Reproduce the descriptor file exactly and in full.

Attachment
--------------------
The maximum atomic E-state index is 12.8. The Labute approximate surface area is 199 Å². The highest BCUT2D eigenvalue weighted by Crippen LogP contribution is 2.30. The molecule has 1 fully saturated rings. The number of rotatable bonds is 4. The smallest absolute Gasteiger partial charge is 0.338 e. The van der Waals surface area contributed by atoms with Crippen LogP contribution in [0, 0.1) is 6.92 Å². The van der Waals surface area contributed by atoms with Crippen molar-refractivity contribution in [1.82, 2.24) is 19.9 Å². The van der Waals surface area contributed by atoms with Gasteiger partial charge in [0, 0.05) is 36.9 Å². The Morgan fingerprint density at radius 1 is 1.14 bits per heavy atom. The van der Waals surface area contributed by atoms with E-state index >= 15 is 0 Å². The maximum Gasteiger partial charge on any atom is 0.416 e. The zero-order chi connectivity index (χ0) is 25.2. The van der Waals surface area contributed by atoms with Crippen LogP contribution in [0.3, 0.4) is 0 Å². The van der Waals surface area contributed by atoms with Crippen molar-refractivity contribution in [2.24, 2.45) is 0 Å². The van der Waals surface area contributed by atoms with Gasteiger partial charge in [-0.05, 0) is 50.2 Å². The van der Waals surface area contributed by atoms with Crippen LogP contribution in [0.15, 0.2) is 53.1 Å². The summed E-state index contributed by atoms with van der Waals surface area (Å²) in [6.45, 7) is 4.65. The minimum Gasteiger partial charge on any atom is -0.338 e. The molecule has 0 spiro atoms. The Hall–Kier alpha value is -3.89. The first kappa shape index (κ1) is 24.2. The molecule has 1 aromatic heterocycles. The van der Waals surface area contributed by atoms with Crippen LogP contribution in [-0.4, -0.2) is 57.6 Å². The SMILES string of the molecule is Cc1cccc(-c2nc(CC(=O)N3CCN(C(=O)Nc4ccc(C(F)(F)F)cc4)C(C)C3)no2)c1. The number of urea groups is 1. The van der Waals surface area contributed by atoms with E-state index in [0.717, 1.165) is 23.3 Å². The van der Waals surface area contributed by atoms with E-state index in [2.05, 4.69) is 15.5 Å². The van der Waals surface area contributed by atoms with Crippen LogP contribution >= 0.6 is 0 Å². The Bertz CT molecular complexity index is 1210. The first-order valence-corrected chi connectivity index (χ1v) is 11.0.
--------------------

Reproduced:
The maximum atomic E-state index is 12.8. The Labute approximate surface area is 199 Å². The highest BCUT2D eigenvalue weighted by Crippen LogP contribution is 2.30. The molecule has 1 fully saturated rings. The number of rotatable bonds is 4. The smallest absolute Gasteiger partial charge is 0.338 e. The van der Waals surface area contributed by atoms with Crippen LogP contribution in [0, 0.1) is 6.92 Å². The van der Waals surface area contributed by atoms with Crippen molar-refractivity contribution in [1.82, 2.24) is 19.9 Å². The van der Waals surface area contributed by atoms with Gasteiger partial charge in [0, 0.05) is 36.9 Å². The Morgan fingerprint density at radius 1 is 1.14 bits per heavy atom. The van der Waals surface area contributed by atoms with E-state index >= 15 is 0 Å². The maximum Gasteiger partial charge on any atom is 0.416 e. The zero-order chi connectivity index (χ0) is 25.2. The van der Waals surface area contributed by atoms with Crippen LogP contribution in [0.3, 0.4) is 0 Å². The van der Waals surface area contributed by atoms with Crippen molar-refractivity contribution in [2.24, 2.45) is 0 Å². The van der Waals surface area contributed by atoms with Gasteiger partial charge in [-0.05, 0) is 50.2 Å². The van der Waals surface area contributed by atoms with Crippen LogP contribution in [0.15, 0.2) is 53.1 Å². The summed E-state index contributed by atoms with van der Waals surface area (Å²) in [6.45, 7) is 4.65. The minimum Gasteiger partial charge on any atom is -0.338 e. The molecule has 0 spiro atoms. The Hall–Kier alpha value is -3.89. The first kappa shape index (κ1) is 24.2. The molecule has 1 aromatic heterocycles. The van der Waals surface area contributed by atoms with Crippen LogP contribution in [-0.4, -0.2) is 57.6 Å². The SMILES string of the molecule is Cc1cccc(-c2nc(CC(=O)N3CCN(C(=O)Nc4ccc(C(F)(F)F)cc4)C(C)C3)no2)c1. The number of urea groups is 1. The van der Waals surface area contributed by atoms with E-state index in [0.717, 1.165) is 23.3 Å². The van der Waals surface area contributed by atoms with E-state index in [2.05, 4.69) is 15.5 Å². The van der Waals surface area contributed by atoms with Crippen LogP contribution >= 0.6 is 0 Å². The Bertz CT molecular complexity index is 1210. The first-order valence-corrected chi connectivity index (χ1v) is 11.0.